Senate Committee on Indian Affairs Oversight Hearing Addresses Needs of Native Veterans
On May 25, just before Memorial Day weekend, the U.S. Senate Committee on Indian Affairs held an Oversight hearing to discuss improvements to U.S. Government programs and services that assist American Indian, Alaskan Native and Native Hawaiian veterans. Sen. Daniel Akaka (D-HI) who is one of three U.S. Senators that is a veteran chaired the hearing.
During the hearing, committee members, representatives of the Veterans Administration, Indian Health Services and other tribal leaders in Indian country acknowledged the contributions of and discussed several topics affecting Native veterans. Testimony to include the need for better access to health care for Native vets in rural areas, affordable and adequate housing and improved communications between the Veterans Administration and Indian Health Services.
Akaka, a World War II veteran, opened the hearing by honoring indigenous service members, “It is fitting that we conduct this hearing before Memorial Day in remembrance of the service of Native veterans to our country,” he said.
After citing that Native veterans have served in every conflict since the Revolutionary War, more than two dozen Native veterans have received the Medal of Honor and that Native service members have the highest rates of service per capita than any other group in the nation, Akaka stated that his goal for the oversight hearing was that the United States had to meet it’s unique and dual responsibilities to Native service members as both veterans and as Indigenous Peoples.
In addition to Chairman Akaka’s opening remarks, Vice Chair Sen. John Barrasso (R.-WY) and Sen. Al Franken (D-Minn.) also expressed appreciation for the contributions of Native veterans and voiced concern that Native service members should have full support from the U.S. Government.
“The code talkers were instrumental during both World War I and World War II in defeating the enemy. Indian veterans deserve our respect and full access to the services afforded to all veterans – there have been long-standing challenges to receive the benefits that they are entitled to,” Barrasso said.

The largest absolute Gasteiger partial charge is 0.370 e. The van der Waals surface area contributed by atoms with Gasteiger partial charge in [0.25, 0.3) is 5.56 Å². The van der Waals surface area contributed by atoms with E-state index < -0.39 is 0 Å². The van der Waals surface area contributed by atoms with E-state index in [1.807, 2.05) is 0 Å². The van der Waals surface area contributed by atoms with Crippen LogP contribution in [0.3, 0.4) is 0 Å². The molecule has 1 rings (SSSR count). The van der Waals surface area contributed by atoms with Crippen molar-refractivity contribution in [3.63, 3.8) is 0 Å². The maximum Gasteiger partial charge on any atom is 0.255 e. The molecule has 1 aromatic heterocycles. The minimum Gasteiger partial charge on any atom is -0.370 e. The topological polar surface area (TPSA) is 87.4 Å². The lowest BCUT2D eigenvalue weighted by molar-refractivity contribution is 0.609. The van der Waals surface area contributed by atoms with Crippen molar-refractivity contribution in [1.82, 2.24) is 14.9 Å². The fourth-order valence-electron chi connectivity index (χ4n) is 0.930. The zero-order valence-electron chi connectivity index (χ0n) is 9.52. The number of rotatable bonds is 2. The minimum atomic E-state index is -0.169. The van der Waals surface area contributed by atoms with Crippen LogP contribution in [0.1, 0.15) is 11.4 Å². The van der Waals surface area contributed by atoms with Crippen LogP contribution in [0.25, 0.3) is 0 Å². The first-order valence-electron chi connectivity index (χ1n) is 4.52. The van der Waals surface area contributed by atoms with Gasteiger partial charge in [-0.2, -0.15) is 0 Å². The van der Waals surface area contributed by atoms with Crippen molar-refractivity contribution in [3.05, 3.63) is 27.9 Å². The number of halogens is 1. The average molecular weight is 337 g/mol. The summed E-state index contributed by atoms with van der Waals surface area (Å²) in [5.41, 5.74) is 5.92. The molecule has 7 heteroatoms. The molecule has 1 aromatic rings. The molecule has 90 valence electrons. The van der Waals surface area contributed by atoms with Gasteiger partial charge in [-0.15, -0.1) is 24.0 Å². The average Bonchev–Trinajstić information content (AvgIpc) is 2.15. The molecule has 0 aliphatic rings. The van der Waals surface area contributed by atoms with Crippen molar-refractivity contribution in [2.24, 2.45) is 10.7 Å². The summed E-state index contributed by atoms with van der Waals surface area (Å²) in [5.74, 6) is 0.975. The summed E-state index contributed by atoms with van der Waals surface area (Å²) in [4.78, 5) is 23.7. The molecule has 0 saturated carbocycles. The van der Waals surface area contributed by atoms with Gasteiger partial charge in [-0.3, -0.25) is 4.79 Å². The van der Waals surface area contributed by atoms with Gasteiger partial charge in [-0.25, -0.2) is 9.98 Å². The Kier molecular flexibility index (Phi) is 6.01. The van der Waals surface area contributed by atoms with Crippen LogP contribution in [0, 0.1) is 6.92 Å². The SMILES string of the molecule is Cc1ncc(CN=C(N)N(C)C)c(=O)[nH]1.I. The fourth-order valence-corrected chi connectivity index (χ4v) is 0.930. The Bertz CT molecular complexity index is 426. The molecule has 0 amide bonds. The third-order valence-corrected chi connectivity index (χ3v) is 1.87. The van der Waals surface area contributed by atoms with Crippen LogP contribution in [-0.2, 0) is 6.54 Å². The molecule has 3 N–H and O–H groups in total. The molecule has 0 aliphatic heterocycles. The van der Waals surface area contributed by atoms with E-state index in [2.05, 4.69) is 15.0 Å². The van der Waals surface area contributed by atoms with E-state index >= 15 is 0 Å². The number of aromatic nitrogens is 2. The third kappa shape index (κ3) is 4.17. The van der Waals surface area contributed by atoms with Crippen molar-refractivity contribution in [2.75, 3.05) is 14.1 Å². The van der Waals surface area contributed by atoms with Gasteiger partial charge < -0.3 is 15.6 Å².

Franken added that Native vets living in rural areas face substantial challenges when seeking assistance from the VA and intended to introduce legislation to implement greater changes.
“I have a bill called the Rural Veterans Health Care Improvement Act – which I have introduced with Sen. [John] Boozman [R] of Arkansas to help the VA improve access to healthcare for all rural veterans which of course includes Native veterans,” Franken said.
Among those offering comments and testimony to the committee were Veterans Administration Office of Tribal Government Relations (OTGR) Director Stephanie Birdwell, Deputy Director of the IHS Randy Grinnell, National Museum of American Indians Director Kevin Gover and several other tribal leaders speaking on the behalf of Native veterans.
Birdwell stated the VA was honoring President Obama’s Memorandum on Tribal Consultation as a “critical ingredient of a sound and productive Federal-Tribal relationship” and that the OTGR has been charged to develop partnerships with tribal governments to enhance access to services and benefits for Native veterans.
“Trust is the single most important aspect in our relationship with the tribes and Native American veterans. VA is working to earn the trust of tribal leaders and Native American veterans through consistent outreach and an open door policy,” Birdwell said before touching on the importance of providing technical assistance for home loans and increased access to benefits.
Grinnell said Native veterans living in rural areas are at a disadvantage because IHS facilities were often closer than VA facilities and eligibility for benefits were inconsistent between the two. “A lot of feedback we receive from Native veterans has been that they feel like they are just shuffled between the two systems,” he said.
One possible solution offered by the IHS is a VA Reimbursement for Services Provided by IHS to eligible American Indian and Alaska Native veterans. Currently, the IHS and the VA are reviewing tribal input and plan to proceed soon with the demonstration and national implementation of the reimbursement agreement.
Gover’s supporting testimony highlighted several museum exhibits and initiatives honoring Native veterans. Pyramid Lake Paiute Chairman and U.S. Marine Veteran Wayne Burke expressed that services through the VA should be transparent and more accessible. Native American Housing Council Chairwoman Cheryl Causley that asked for the support of Native housing entities in their efforts to provide safe, decent, affordable, culturally appropriate housing. Native Hawaiian veteran D. Noelani Kalipi of the TiLeaf Group expressed the importance of energy and food security to Hawaiian people and how a veteran to farmer initiative could serve as a solution.